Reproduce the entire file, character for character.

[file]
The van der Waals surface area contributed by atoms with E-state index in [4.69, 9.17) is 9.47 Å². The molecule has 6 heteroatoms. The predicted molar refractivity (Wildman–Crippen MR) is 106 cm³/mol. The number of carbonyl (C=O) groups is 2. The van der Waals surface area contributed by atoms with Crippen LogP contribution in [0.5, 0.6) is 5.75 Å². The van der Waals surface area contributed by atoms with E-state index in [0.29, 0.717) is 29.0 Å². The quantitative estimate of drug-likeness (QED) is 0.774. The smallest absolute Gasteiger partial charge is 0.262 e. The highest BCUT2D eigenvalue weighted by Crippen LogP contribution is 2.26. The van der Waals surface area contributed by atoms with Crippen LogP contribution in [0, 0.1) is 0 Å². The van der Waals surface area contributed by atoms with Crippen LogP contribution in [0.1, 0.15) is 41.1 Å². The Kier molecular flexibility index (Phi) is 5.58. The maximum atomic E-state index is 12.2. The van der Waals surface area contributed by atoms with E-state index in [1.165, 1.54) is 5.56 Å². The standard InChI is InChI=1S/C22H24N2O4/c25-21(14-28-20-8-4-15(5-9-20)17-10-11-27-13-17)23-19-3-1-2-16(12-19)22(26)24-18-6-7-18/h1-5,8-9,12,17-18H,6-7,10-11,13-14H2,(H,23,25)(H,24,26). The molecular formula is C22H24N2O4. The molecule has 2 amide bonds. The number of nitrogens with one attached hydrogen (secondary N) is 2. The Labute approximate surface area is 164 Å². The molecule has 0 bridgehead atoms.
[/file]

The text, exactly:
The van der Waals surface area contributed by atoms with E-state index in [4.69, 9.17) is 9.47 Å². The molecule has 6 heteroatoms. The predicted molar refractivity (Wildman–Crippen MR) is 106 cm³/mol. The number of carbonyl (C=O) groups is 2. The van der Waals surface area contributed by atoms with Crippen LogP contribution in [0.5, 0.6) is 5.75 Å². The van der Waals surface area contributed by atoms with E-state index in [0.29, 0.717) is 29.0 Å². The quantitative estimate of drug-likeness (QED) is 0.774. The smallest absolute Gasteiger partial charge is 0.262 e. The highest BCUT2D eigenvalue weighted by Crippen LogP contribution is 2.26. The van der Waals surface area contributed by atoms with Crippen LogP contribution in [0, 0.1) is 0 Å². The van der Waals surface area contributed by atoms with Crippen LogP contribution in [0.1, 0.15) is 41.1 Å². The Kier molecular flexibility index (Phi) is 5.58. The maximum atomic E-state index is 12.2. The van der Waals surface area contributed by atoms with E-state index in [1.165, 1.54) is 5.56 Å². The standard InChI is InChI=1S/C22H24N2O4/c25-21(14-28-20-8-4-15(5-9-20)17-10-11-27-13-17)23-19-3-1-2-16(12-19)22(26)24-18-6-7-18/h1-5,8-9,12,17-18H,6-7,10-11,13-14H2,(H,23,25)(H,24,26). The molecular formula is C22H24N2O4. The molecule has 2 amide bonds. The number of nitrogens with one attached hydrogen (secondary N) is 2. The Labute approximate surface area is 164 Å². The molecule has 0 bridgehead atoms.